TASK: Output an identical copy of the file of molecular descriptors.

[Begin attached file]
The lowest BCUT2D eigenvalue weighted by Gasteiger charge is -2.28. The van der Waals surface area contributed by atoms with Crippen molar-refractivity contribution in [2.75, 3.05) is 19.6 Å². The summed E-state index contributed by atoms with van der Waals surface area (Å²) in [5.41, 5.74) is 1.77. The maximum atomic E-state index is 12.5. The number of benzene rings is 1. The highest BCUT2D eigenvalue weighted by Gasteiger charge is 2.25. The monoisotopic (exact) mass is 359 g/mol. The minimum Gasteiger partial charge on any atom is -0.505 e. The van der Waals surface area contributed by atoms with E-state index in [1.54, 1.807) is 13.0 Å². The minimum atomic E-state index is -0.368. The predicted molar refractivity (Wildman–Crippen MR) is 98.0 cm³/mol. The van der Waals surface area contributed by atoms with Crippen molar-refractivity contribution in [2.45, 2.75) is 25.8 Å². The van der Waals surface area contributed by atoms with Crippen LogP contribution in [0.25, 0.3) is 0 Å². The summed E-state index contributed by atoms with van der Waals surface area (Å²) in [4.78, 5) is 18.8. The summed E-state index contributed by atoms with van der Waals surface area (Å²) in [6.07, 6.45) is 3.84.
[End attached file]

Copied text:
The lowest BCUT2D eigenvalue weighted by Gasteiger charge is -2.28. The van der Waals surface area contributed by atoms with Crippen molar-refractivity contribution in [2.75, 3.05) is 19.6 Å². The summed E-state index contributed by atoms with van der Waals surface area (Å²) in [5.41, 5.74) is 1.77. The maximum atomic E-state index is 12.5. The number of benzene rings is 1. The highest BCUT2D eigenvalue weighted by Gasteiger charge is 2.25. The monoisotopic (exact) mass is 359 g/mol. The minimum Gasteiger partial charge on any atom is -0.505 e. The van der Waals surface area contributed by atoms with E-state index in [1.54, 1.807) is 13.0 Å². The minimum atomic E-state index is -0.368. The predicted molar refractivity (Wildman–Crippen MR) is 98.0 cm³/mol. The van der Waals surface area contributed by atoms with Crippen molar-refractivity contribution in [2.45, 2.75) is 25.8 Å². The van der Waals surface area contributed by atoms with Crippen LogP contribution in [0.25, 0.3) is 0 Å². The summed E-state index contributed by atoms with van der Waals surface area (Å²) in [4.78, 5) is 18.8. The summed E-state index contributed by atoms with van der Waals surface area (Å²) in [6.07, 6.45) is 3.84.